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Walter Cronkite

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Walter Cronkite Obituary
NEW YORK — Retired CBS anchorman Walter Cronkite, 92, "the most trusted man in America," has died at his home in New York. CBS Vice President Linda Mason said Cronkite died at 7:42 p.m. today after a long illness with his family by his side.

He was the face of CBS News from 1962 to 1981, when stories ranged from the Kennedy assassination to Watergate and the Iranian hostage crisis.

Born in St. Joseph, Mo., Cronkite began his career as a newsboy and became a campus reporter for the Houston Post while in high school. Cronkite attended the University of Texas at Austin in the 1930s and worked as a student reporter for The Daily Texan campus newspaper.

He juggled classes and worked at both The Daily Texan and the State Capitol for two Depression-era years.

"It was a very happy time in my life," he said during a 1999 visit for the centennial celebration at The Daily Texan. "I had too good a time."

He said of trying to get an education in the midst of the difficult economic times: "I balanced it by not attending school. I missed a lot of classes," he said. "I should have spent a lot more time there and concentrated more on my studies."

As a UT student, Cronkite joined the Chi Phi fraternity and ran in his only political race — for freshman class president. He lost to high school buddy Joe Greenhill, who later became chief justice of the Texas Supreme Court. Both had gone to San Jacinto High School in Houston.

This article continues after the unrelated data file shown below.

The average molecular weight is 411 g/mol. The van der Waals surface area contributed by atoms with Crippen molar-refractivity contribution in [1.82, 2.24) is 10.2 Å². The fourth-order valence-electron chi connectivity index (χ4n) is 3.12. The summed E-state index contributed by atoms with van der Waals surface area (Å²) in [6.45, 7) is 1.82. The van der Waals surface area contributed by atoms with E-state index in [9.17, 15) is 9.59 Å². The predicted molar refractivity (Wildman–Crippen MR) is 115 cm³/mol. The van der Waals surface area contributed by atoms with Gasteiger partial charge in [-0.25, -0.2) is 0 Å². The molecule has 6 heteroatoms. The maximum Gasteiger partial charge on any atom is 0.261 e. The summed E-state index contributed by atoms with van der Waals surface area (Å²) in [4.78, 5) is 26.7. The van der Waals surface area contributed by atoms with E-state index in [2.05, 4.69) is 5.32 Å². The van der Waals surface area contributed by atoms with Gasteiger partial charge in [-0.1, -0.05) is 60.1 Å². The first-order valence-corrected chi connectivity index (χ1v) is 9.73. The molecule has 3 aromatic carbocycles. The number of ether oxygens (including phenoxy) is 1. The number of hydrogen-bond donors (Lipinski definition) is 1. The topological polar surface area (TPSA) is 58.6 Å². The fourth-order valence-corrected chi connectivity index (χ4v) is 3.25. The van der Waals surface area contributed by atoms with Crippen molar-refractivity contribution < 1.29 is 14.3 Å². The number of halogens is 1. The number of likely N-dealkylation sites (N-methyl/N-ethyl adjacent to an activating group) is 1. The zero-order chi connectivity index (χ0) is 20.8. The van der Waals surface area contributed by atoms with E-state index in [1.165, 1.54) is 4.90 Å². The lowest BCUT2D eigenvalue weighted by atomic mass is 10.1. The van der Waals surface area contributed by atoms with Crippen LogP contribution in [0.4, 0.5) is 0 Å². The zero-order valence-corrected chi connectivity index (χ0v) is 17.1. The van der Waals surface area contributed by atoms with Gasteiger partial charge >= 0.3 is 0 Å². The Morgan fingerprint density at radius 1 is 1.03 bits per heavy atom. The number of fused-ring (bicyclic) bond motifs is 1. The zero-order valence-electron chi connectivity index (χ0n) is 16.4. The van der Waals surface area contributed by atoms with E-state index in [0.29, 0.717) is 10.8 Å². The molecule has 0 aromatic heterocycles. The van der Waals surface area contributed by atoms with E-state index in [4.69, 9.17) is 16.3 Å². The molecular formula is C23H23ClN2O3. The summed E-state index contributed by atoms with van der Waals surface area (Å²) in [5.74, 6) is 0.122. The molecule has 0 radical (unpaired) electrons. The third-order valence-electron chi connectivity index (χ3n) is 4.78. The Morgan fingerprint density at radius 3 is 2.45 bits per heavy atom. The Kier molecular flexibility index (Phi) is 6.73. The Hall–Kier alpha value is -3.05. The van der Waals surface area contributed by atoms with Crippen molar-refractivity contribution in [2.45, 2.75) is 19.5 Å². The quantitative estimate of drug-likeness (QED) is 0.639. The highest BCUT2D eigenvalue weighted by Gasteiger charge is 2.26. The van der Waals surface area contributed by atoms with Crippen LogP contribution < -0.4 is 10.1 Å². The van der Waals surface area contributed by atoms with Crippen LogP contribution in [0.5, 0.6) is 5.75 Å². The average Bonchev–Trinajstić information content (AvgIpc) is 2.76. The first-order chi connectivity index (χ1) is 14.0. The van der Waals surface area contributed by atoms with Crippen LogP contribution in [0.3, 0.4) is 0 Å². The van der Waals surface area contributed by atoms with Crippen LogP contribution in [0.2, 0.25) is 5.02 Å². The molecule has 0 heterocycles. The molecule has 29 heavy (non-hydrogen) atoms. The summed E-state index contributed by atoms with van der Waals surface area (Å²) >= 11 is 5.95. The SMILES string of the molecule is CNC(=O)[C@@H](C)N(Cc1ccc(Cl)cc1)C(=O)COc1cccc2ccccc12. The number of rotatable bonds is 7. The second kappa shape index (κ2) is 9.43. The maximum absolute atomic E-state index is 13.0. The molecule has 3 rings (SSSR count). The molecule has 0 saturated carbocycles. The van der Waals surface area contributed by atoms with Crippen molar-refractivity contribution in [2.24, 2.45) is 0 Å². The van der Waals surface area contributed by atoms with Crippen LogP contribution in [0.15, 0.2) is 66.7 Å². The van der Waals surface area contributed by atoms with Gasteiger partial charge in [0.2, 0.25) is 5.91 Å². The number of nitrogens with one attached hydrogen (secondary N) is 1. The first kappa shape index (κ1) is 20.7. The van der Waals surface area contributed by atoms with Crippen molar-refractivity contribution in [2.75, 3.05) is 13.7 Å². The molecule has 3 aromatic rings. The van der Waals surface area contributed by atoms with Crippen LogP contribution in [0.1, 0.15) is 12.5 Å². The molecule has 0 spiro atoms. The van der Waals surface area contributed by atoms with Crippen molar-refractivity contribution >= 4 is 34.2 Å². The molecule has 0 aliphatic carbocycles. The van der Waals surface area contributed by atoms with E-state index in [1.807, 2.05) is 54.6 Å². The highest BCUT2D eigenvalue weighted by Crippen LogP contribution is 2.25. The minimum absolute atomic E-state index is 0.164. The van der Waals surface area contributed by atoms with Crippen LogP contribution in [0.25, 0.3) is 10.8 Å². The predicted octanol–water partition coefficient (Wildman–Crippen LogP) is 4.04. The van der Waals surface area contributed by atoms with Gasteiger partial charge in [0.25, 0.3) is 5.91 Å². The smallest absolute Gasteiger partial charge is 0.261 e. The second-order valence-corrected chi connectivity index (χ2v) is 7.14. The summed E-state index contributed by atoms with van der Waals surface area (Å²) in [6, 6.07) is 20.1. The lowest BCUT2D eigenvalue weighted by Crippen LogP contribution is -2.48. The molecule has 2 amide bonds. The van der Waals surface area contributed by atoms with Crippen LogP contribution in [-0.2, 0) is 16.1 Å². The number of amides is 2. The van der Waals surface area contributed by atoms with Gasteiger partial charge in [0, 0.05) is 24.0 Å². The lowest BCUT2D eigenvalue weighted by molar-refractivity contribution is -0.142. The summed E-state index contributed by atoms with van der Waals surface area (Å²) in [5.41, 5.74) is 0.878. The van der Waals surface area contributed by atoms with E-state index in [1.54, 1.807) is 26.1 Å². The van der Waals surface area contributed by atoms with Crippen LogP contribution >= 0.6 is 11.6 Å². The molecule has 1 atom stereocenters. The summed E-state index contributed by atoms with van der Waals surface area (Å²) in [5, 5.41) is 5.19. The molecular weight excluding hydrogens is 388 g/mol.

Cronkite volunteered for The Daily Texan while getting paid for part-time work as a copy boy and sometimes reporter for newspapers at their Capitol bureaus. He said newspaper work intrigued him enough to quit UT in 1935 to take a full-time news job.

"I regret my dropping out of the university, but I welcomed the opportunity to drop into journalism during the Depression," he said. Joining United Press in 1937, he covered everything from the Texas Legislature to the major battles of World War II and the Nuremberg war crimes trials.

"I think the press service is one of the most exciting jobs with literally a deadline every minute," Cronkite said.

After the war, Cronkite was United Press' chief correspondent in Moscow. In 1950, CBS beckoned, but Cronkite still counts his wire service days as among the best.

He joined CBS News in the early 1950s and became the anchorman and managing editor of "The CBS Evening News" in 1962.

He covered the civil-rights movement and the Vietnam war and broke the news of President Kennedy's assassination to a shocked world and narrated every step of America's landing on the moon. He said in a 1997 interview with the Statesman that the moon landing was the most important story he covered: The fact that man escaped his environment, got out there to another orb ... is a story that will have an importance for the rest of mankind's existence."

He stepped down as CBS news anchor in 1981.

Austin ties

At a 1999 visit for the Daily Texan reunion he said he visited Austin "as often as I can but not often enough."